Over the years critics generally said that the bourbon cask version of the ‘Work in Progress’ was marginally better than the sherry. You have to suspect that Glengyle picked up on this, which is why they made the 12yo 70% bourbon and 30% sherry. Scoring nearly 87/100 on Whiskybase is a fantastic score. And from 560 members this suggests the Kilkerran 12yo is very much a whisky drinker’s whisky. Comments include “pleasant standard at a reasonable price”, “a surprisingly tasty drama considering the price and age” and “beautifully made no-nonsense Campbeltown whisky”.

Scoring 90.5/100 in Jim Murray’s ‘Whisky Bible 2017’ classifies the Kilkerran 12yo as ‘brilliant’. The author comments about the taste “despite the dozen years in cask, this still retains a degree of youth about it. But the malts are confident and take advantage of the overall lack of body to spread out and blossom”. He summarises with, “a malt far more confident at this age than some of the previous, younger, bottlings from a few years back. Has a fragile feel to it and the air of a malt which must be treated gently and with respect.”

90/100 from Ralfy is one of his highest scores. Here are his thoughts about the Kilkerran 12yo on YouTube (Oct 2016):

Glenfiddich ‘IPA’

Bought: Tesco, 2nd August 2017

Ratings:
81.3/100 – Whiskybase (average from 197 member votes)

As it says on the back of the tube “a Glenfiddich whisky finished in IPA craft beer casks, something never done in the industry before”. I don’t see many other distilleries falling over themselves to do it again. But credit to Glenfiddich for trying something different, especially as experimentation is not something generally associated with the distillery. One common remark about the new ‘IPA’ is that the actual ale element is hard to detect on the pallet. This is not surprising given the whisky is only ‘finished’ in it rather than matured from birth to bottle. Unlike using sherry or wine maturation, ale has a similar creation process to the early stages of whisky, so it’s going to be difficult for it to stand out.

I’ve been interested in pairing beer with whisky (separate glasses rather than mixing) for several years and this is where the Glenfiddich IPA scores extra points from me. I’ve seen this combination referred to as a ‘half and half’ online but I remember it as a ‘pint and a nip’ when I was a lad. Old chaps in workingman’s pubs would choose a blend rather than a single malt to go with a beer but these days the chaser can be whatever our wallets can afford. Ralfy (of www.ralfy.com) discusses pairing beer with whisky here on YouTube. The blog ‘In Search Of the Perfect Chaser’ also gives some combination examples.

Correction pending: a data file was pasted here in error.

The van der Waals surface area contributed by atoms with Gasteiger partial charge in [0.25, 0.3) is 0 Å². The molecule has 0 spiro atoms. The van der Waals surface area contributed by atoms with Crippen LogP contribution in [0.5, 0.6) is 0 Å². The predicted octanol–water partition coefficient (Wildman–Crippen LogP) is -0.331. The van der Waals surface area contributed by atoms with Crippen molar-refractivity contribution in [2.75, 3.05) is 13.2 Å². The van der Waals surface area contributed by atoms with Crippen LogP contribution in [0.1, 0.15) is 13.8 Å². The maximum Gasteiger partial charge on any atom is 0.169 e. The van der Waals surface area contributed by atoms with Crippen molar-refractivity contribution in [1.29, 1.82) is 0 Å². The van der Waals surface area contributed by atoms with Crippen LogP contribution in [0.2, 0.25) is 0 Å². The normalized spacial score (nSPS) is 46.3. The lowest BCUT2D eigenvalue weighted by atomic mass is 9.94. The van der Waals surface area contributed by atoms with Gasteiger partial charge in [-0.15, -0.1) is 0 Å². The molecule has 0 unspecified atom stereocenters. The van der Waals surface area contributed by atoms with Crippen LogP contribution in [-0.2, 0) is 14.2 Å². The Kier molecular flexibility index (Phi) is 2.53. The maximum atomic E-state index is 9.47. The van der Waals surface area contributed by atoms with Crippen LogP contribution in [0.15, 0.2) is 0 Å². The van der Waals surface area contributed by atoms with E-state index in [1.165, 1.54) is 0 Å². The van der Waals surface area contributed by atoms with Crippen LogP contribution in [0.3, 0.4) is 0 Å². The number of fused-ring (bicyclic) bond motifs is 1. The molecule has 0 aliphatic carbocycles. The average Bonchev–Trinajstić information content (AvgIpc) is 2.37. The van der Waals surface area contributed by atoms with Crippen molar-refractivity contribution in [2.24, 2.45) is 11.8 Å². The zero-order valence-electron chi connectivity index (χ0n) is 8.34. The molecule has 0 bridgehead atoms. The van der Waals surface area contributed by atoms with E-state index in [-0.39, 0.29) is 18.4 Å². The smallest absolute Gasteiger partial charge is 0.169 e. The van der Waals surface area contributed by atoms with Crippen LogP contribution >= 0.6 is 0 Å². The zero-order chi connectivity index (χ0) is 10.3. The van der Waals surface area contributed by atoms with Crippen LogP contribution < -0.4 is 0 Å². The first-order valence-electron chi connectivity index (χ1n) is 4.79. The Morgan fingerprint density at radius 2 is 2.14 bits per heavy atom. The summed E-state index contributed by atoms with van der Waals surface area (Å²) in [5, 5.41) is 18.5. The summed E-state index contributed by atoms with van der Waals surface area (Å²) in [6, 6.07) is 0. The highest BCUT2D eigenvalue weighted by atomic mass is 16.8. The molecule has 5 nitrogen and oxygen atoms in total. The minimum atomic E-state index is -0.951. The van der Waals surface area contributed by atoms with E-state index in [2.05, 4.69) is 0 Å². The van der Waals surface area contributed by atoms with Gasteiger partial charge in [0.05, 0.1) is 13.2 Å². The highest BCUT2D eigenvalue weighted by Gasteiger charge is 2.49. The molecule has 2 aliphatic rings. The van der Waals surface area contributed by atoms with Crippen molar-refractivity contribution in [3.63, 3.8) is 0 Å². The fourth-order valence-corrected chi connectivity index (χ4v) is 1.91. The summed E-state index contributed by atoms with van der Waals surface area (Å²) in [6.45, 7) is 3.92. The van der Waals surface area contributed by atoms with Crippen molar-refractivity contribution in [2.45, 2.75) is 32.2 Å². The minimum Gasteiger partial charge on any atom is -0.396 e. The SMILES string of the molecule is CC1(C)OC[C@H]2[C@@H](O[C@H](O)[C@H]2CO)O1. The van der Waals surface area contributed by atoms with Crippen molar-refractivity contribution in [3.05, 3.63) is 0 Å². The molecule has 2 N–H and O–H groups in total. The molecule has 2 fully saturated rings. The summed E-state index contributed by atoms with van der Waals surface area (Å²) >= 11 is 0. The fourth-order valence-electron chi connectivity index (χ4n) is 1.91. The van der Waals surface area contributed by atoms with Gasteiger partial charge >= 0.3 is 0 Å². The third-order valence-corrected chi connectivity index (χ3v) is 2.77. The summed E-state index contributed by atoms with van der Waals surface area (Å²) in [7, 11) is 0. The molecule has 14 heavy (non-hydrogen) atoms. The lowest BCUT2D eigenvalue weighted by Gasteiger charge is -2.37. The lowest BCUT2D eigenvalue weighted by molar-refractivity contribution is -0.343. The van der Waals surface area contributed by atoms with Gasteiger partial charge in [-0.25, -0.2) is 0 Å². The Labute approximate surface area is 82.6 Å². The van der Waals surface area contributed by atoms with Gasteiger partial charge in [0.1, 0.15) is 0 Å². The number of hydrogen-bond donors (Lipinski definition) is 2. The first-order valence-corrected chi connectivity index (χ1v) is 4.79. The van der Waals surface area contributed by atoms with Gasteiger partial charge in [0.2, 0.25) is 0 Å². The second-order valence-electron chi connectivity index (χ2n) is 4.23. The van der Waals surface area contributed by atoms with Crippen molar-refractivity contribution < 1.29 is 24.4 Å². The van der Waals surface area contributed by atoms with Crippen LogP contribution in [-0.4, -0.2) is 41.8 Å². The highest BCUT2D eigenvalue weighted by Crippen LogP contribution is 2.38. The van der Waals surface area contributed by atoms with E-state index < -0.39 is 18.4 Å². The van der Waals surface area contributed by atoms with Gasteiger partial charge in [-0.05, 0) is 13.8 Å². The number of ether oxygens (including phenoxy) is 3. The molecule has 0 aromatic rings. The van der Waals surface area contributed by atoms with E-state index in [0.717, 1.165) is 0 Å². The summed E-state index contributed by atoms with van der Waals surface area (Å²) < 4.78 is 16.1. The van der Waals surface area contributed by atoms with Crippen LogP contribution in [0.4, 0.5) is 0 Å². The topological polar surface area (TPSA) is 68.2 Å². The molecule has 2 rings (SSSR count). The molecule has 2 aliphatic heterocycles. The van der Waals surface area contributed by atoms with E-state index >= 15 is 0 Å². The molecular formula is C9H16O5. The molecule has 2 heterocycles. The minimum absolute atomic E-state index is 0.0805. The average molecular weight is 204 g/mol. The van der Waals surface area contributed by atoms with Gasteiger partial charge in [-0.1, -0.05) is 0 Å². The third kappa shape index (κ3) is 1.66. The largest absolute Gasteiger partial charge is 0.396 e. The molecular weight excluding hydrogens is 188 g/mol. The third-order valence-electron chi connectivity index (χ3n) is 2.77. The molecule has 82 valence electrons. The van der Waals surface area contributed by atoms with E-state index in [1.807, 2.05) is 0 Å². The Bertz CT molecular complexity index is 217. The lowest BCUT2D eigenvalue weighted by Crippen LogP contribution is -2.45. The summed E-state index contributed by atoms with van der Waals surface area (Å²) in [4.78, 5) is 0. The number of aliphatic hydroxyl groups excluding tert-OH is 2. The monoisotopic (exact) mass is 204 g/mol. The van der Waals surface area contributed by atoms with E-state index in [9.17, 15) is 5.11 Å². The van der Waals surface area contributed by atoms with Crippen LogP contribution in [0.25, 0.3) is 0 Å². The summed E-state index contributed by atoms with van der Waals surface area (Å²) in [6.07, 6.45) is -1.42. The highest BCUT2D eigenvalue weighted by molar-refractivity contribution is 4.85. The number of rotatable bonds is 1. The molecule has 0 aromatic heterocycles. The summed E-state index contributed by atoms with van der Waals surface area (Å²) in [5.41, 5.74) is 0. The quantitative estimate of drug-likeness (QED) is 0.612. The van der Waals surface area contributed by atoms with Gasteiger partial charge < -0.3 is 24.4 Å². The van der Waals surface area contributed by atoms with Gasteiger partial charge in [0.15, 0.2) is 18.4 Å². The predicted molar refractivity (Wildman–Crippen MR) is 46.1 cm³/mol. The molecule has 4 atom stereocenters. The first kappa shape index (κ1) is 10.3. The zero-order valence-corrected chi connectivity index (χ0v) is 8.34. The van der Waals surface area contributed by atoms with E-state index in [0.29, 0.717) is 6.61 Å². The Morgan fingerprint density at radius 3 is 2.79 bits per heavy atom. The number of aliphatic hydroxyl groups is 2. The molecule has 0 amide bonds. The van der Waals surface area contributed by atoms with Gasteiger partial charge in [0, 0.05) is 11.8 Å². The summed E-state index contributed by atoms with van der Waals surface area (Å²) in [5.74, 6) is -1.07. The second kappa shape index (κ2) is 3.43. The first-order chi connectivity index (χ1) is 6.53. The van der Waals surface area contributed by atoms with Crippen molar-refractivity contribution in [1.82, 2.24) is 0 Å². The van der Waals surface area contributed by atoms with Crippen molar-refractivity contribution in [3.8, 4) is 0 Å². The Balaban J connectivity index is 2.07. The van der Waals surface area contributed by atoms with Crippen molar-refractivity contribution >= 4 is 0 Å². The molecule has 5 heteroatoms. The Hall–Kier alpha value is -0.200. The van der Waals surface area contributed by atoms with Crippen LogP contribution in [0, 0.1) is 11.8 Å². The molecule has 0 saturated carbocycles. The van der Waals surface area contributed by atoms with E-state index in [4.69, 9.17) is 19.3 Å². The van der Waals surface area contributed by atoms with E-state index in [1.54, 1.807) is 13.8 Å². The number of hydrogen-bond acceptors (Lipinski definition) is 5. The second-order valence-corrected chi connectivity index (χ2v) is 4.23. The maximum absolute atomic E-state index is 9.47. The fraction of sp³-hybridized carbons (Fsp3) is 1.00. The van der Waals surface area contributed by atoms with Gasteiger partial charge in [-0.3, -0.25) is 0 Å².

Scoring over 81/100 on Whiskybase is a very good mark especially when you consider that the standard 12yo only scores 76/100 from 874 votes. The IPA scores exactly the same as the standard Glenfiddich 15yo, which gets 81.3/100 from 463 votes. Not bad for an experimental non-age statement. Comments online for the IPA include “lovely IPA odour with generous hints of toffee”, “fresh, fruity and full of citrus with a nice small touch of hops right at the end” and “probably won’t buy again due to the price but it was certainly worth trying once”. I agree with the last remark because it was on my wishlist for a very long time before I parted with £45 to get it.

Tasting notes from Master of Malt:

Nose: An elegant harmony of fresh green apple, William’s pear and spring blossom. Complimented with Aromatic hops and fresh herbs.
Palate: Vibrant with a zesty citrus note followed by creamy vanilla and a hint of fresh hops.
Finish: Enduring sweetness with an echo of green hops.

Here’s Vin PF of ‘No Nonsense Whisky’ with his thoughts about the IPA on YouTube (August 2017):

Highland Park ‘Rebus 30’ 10-year-old

Bought: Highland Park Shop, 6th July 2017

Ratings:
84.29/100 – Whiskybase (average from 23 member votes)

The ‘Rebus 30’ 10yo by Highland Park’s own admission is the standard 10yo in a different bottle. Their excuse is that the new 10yo (named ‘Viking Scars’) isn’t available in the UK market so the ‘Rebus 30’ is an opportunity for Brits to try it. The 10yo scores 82.8/100 on Whiskybase from 9 member votes, nearly 1.5 points less than the Rebus 30. It goes to show that by releasing a ‘limited edition’ in different packaging and adding a story can influence opinion. Although we’ve all known that for year. I’ve certainly fallen for it!

When John Rankin, author of Inspector Rebus, got in touch with Highland Park in 2007 and asked about a commemorative bottle to mark 20 years of his character this resulted in a unique 20yo single malt limited to 150 bottles. These now sell for up to £2,000 at auction and £3,000 retail. In a way it’s a shame that after 30 years of Rebus all we get from Highland Park are 10,000 bottles of their bog standard 10yo. The look of the bottle is nice but it doesn’t come in a box. I suppose for £30 and £5.99 postage we mustn’t grumble. It has an age statement on it after all, unlike the new Highland Park ‘Dragon Legend’ selling at Tesco supermarkets for £40.

Tasting notes by Martin Markvardsen, senior brand ambassador at Highland Park: